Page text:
Why Every Child Needs A Doll
Do you remember your first doll? Maybe it was a baby doll, maybe it was even a Barbie. What was her name? What did she look like? Do you remember the first time you held her in your arms?
My First Doll
My first doll, who I'd even consider her my first best friend, was named Stacy. She was an 18-inch doll from American Girl. My name is Samantha, so you'd think I would have gotten the classic Ms. Parkington, the Victorian-era classic doll. But no, I wanted to design my own so I could make her be into exactly who I wanted her to be.
I remember my grandma signing me up for the American Girl Doll catalog and we'd sit at her kitchen table flipping through the pages for hours on end. We'd look through all of the classics; Molly, Addy, Felicity, and, of course, Samantha too. We'd ooh and ahh over the doll accessories that came with each character and talk about all the ways I would play with each doll. However, one day, I was flipping through the customized dolls, and that's where I saw her face. Blonde hair, green eyes; a big difference from my dark complexion. "That's her," I probably said. "That's Stacy!"
My grandma surprised me with Stacy on Christmas Eve. She came in a beautiful carrying case, dressed up fancy in a red dress and stockings; perfect for the holiday. From that night forward, Stacy stayed by my side every single day. We went on so many adventures, and she was there for me when I needed her most.
I still have Stacy. Sure, her hair is an absolute mess from years of being carried around, followed by years of storage. Her little hands have bite marks from the times my childhood pet, Snowball, thought she was a chew toy. She still holds a place in my heart, and I can't wait to introduce her to my kids when they're ready t meet her.
Why Every Child Needs A Doll
Sure, I may be a bit biased because I think having Stacy in my life helped me with so many real-life experiences and lessons, but even science agrees that playing with dolls is beneficial to a child's development and growth.
Let me prove it to you.
Dolls Teach Children Responsibility. Kids mimic what they see parents and other adults do; sometimes good, sometimes bad. It's often that children start playing "kitchen" or "restaurant" at a young age, and that's because they see mom and dad cooking and serving their meals.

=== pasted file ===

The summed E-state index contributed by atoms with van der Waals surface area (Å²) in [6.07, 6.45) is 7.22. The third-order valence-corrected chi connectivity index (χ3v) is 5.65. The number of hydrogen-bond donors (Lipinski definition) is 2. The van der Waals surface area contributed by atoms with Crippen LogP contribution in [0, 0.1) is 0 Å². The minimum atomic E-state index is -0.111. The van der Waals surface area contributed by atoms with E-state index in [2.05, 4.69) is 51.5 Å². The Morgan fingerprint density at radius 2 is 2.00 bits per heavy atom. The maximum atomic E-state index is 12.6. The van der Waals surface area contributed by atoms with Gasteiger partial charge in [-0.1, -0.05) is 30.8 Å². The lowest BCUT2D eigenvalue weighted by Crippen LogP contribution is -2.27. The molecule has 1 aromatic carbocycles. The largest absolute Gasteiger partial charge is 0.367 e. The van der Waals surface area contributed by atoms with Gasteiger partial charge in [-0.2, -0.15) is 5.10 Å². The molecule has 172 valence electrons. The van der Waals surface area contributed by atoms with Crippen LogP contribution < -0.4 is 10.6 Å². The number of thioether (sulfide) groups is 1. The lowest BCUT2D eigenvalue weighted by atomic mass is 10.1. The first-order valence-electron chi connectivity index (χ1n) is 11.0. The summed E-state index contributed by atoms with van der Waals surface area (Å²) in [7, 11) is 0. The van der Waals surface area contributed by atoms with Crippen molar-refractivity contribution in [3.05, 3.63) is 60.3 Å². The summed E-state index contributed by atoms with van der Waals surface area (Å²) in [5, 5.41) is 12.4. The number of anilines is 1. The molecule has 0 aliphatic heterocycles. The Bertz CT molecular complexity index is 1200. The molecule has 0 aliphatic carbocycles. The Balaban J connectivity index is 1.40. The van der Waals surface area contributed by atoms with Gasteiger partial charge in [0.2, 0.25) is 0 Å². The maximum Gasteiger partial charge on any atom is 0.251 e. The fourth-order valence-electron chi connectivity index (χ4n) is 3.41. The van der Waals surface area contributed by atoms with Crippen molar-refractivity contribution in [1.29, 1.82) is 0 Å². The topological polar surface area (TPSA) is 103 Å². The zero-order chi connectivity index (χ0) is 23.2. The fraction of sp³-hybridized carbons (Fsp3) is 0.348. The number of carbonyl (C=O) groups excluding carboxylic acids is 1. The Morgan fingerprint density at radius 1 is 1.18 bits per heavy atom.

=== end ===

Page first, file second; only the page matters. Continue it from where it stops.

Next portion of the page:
When a child starts to form a bond with their doll, they'll start treating them like their own child. They'll prepare their dolls dinner, tuck them into bed, and brush their hair. I remember even buckling Stacy in with a seat belt when she'd come with me on car rides.
Changing a doll's outfit often also teaches kids the importance of hygiene, dressing for different occasions, and how to express themselves. A Club Eimmie subscription sends children a new Playtime Pack each month, and it will include a new outfit for their doll.
Dolls Help Children Express Their Emotions. According to Genius of Play, through play, including the type with dolls, kids learn to cope with their emotions as they act out fear, frustration, anger, and aggression in a situation they control.
I remember snuggling with Stacy each night before bed and talking to her about my days and feelings. She was a great listener! I was never one to really open up to my parents and adult relatives about what was going on in my life, so having Stacy there as my sounding board helped me so much.
Dolls Are Good For The Brain. Literally! Our friends at Genius of Play said it best: Self-directed play gives kids the opportunity to hone their decision-making skills. Selecting a game, focusing on that activity, and seeing it through to the end, is an important element of cognitive control, and helps sharpen their planning skills and attention spans.
My parents always joke with me about how when I'd be playing with Stacy, they were free to nap and get stuff done because they knew I was occupying myself and wouldn't get into any trouble. They didn't know then that the benefits of giving me that time to play would help me learn and grow the way it did.
So if you're deciding whether or not to purchase a doll for a child in your life, take pride in knowing that it will be well worth it.